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•  Capillaries have permeable walls that allow exchange of material between cells in tissues and blood in capillaries

Structure and Function

The function of capillaries is to exchange materials between the cells in tissues and blood travelling at low pressure (<10mmHg)

  • Arteries split into arterioles which in turn split into capillaries, decreasing arterial pressure as total vessel volume is increased
  • The branching of arteries into capillaries therefore ensures blood is moving slowly and all cells are located near a blood supply
  • After material exchange has occurred, capillaries will pool into venules which will in turn collate into larger veins

Capillaries have specialised structures in order to accomplish their task of material exchange:

  • They have a very small diameter (~ 5 µm wide) which allows passage of only a single red blood cell at a time (optimal exchange)
  • The capillary wall is made of a single layer of cells to minimise the diffusion distance for permeable materials
  • They are surrounded by a basement membrane which is permeable to necessary materials
  • They may contain pores to further aid in the transport of materials between tissue fluid and blood

Capillaries structure may vary depending on its location in the body and specific role:

  • The capillary wall may be continuous with endothelial cells held together by tight junctions to limit permeability of large molecules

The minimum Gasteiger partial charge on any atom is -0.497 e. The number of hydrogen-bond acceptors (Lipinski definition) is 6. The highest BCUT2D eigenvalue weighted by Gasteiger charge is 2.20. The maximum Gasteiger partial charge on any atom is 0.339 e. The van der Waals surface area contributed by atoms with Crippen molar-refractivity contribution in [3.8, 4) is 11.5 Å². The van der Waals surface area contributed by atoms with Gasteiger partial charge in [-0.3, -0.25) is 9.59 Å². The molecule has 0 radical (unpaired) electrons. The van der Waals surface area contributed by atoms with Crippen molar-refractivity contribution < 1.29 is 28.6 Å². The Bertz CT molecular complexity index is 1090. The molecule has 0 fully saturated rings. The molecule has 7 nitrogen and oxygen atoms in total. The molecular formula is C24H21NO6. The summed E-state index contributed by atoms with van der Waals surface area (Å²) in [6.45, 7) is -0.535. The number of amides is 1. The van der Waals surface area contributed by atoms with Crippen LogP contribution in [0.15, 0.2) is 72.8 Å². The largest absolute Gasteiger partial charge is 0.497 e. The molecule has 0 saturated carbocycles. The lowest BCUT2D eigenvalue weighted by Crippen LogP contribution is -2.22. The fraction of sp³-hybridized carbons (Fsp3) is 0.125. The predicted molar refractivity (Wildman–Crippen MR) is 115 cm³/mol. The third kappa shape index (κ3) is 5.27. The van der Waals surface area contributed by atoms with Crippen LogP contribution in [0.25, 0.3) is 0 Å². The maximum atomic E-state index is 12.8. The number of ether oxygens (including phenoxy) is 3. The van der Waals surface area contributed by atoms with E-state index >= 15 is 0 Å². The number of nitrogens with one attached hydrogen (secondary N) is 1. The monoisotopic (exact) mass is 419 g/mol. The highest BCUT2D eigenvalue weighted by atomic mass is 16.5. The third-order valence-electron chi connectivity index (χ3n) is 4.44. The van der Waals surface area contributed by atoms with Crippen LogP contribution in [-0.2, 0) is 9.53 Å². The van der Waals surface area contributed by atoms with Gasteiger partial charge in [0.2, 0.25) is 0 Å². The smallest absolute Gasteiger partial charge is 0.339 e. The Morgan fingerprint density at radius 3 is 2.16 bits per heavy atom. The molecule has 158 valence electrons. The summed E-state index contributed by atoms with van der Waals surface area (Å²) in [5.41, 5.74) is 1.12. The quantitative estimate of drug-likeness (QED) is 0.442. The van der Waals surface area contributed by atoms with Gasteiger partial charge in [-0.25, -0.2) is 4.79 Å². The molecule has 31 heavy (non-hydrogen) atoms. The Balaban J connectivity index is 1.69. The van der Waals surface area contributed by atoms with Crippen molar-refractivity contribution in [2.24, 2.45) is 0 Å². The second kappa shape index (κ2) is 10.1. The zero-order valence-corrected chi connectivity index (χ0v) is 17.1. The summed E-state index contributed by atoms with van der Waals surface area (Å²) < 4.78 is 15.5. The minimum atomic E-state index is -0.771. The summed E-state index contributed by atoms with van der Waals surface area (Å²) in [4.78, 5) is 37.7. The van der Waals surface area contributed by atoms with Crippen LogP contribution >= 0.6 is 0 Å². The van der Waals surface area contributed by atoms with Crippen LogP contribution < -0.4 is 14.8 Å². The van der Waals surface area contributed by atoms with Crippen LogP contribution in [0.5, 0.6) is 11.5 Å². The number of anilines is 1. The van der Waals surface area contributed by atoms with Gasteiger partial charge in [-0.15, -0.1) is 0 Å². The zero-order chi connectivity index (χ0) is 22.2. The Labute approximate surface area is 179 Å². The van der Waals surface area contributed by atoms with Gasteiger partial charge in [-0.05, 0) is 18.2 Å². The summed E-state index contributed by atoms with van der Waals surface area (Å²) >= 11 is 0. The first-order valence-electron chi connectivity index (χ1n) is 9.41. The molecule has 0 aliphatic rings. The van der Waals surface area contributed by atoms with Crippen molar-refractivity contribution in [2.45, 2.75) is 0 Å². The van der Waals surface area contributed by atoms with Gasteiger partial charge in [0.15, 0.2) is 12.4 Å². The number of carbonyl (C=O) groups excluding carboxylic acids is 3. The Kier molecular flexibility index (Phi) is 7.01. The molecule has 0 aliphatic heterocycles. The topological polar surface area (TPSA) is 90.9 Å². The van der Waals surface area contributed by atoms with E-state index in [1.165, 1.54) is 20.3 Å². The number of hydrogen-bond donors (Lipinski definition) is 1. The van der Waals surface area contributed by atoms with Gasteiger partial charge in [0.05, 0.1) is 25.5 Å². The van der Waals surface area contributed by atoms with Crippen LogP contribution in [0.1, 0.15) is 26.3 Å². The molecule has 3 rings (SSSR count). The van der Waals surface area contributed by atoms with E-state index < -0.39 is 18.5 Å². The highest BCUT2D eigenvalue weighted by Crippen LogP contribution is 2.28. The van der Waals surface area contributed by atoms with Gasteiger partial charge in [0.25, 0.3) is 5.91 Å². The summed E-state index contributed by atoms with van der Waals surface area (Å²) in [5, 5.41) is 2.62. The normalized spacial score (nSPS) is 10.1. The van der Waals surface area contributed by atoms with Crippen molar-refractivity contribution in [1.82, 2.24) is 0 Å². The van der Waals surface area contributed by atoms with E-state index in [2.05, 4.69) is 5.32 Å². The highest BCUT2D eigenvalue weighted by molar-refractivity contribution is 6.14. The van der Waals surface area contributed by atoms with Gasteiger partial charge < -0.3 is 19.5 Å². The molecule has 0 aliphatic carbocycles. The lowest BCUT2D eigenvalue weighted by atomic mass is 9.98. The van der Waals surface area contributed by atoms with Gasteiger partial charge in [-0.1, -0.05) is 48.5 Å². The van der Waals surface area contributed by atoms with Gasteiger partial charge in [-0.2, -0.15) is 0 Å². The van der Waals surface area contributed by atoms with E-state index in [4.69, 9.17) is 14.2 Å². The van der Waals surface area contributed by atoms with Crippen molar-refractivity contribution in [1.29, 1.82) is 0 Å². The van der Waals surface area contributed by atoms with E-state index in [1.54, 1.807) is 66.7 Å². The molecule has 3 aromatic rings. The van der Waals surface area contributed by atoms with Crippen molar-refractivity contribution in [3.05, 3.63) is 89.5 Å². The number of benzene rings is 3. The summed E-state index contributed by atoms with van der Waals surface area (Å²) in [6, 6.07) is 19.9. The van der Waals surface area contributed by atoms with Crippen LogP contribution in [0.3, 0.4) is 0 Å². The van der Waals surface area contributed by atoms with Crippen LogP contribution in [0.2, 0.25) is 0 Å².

• In tissues specialised for absorption (e.g. intestines, kidneys), the capillary wall may be fenestrated (contains pores)
  • Some capillaries are sinusoidal and have open spaces between cells and be permeable to large molcules and cells (e.g. in liver)

Capillary Structure


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•  Blood flows through tissues in capillaries

Flow of Blood

Blood flows through the capillaries very slowly and at a very low pressure in order to allow for maximal material exchange

  • The high blood pressure in arteries is dissapated by extensive branching of the vessels and the narrowing of the lumen

The higher hydrostatic pressure at the arteriole end of the capillary forces material from the bloodstream into the tissue fluid

  • Material that exits the capillaries at body tissues include oxygen and nutrients (needed by the cells for respiration)

The lower hydrostatic pressure at the venule end of the capillary allows materials from the tissues to enter the bloodstream

  • Materials that enters the capillaries at body tissues include carbon dioxide and urea (wastes produced by the cells)

Material Exchange in the Capillaries

capillary exchange